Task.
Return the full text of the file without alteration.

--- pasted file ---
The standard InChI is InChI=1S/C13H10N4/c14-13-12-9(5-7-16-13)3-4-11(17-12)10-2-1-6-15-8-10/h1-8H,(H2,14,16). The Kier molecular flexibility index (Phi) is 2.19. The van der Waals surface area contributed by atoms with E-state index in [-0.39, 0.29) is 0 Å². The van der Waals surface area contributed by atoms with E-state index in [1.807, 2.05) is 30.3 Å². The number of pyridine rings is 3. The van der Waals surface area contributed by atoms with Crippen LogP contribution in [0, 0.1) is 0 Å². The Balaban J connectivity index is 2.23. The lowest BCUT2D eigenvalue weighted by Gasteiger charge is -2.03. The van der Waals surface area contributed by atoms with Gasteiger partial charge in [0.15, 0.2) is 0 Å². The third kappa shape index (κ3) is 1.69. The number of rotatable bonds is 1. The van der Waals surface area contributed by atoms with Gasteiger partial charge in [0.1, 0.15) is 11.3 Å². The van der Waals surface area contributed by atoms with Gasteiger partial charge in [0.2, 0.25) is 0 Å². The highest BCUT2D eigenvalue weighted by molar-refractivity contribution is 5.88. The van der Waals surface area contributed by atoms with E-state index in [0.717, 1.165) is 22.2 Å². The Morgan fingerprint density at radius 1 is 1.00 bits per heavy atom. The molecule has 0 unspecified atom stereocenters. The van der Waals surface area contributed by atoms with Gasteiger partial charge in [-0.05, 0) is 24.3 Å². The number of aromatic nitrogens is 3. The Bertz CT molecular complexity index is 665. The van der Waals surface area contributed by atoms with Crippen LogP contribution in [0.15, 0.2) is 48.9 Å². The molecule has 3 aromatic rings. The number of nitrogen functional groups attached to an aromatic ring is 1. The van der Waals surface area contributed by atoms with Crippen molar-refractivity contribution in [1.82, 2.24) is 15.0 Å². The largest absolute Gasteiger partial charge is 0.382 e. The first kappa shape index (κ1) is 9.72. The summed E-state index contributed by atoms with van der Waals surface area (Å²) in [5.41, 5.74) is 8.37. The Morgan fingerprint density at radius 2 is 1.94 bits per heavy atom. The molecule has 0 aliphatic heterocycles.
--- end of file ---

The standard InChI is InChI=1S/C13H10N4/c14-13-12-9(5-7-16-13)3-4-11(17-12)10-2-1-6-15-8-10/h1-8H,(H2,14,16). The Kier molecular flexibility index (Phi) is 2.19. The van der Waals surface area contributed by atoms with E-state index in [-0.39, 0.29) is 0 Å². The van der Waals surface area contributed by atoms with E-state index in [1.807, 2.05) is 30.3 Å². The number of pyridine rings is 3. The van der Waals surface area contributed by atoms with Crippen LogP contribution in [0, 0.1) is 0 Å². The Balaban J connectivity index is 2.23. The lowest BCUT2D eigenvalue weighted by Gasteiger charge is -2.03. The van der Waals surface area contributed by atoms with Gasteiger partial charge in [0.15, 0.2) is 0 Å². The third kappa shape index (κ3) is 1.69. The number of rotatable bonds is 1. The van der Waals surface area contributed by atoms with Gasteiger partial charge in [0.1, 0.15) is 11.3 Å². The van der Waals surface area contributed by atoms with Gasteiger partial charge in [0.2, 0.25) is 0 Å². The highest BCUT2D eigenvalue weighted by molar-refractivity contribution is 5.88. The van der Waals surface area contributed by atoms with E-state index in [0.717, 1.165) is 22.2 Å². The Morgan fingerprint density at radius 1 is 1.00 bits per heavy atom. The molecule has 0 unspecified atom stereocenters. The van der Waals surface area contributed by atoms with Gasteiger partial charge in [-0.05, 0) is 24.3 Å². The number of aromatic nitrogens is 3. The Bertz CT molecular complexity index is 665. The van der Waals surface area contributed by atoms with Crippen LogP contribution in [0.15, 0.2) is 48.9 Å². The molecule has 3 aromatic rings. The number of nitrogen functional groups attached to an aromatic ring is 1. The van der Waals surface area contributed by atoms with Crippen molar-refractivity contribution in [1.82, 2.24) is 15.0 Å². The largest absolute Gasteiger partial charge is 0.382 e. The first kappa shape index (κ1) is 9.72. The summed E-state index contributed by atoms with van der Waals surface area (Å²) in [5.41, 5.74) is 8.37. The Morgan fingerprint density at radius 2 is 1.94 bits per heavy atom. The molecule has 0 aliphatic heterocycles.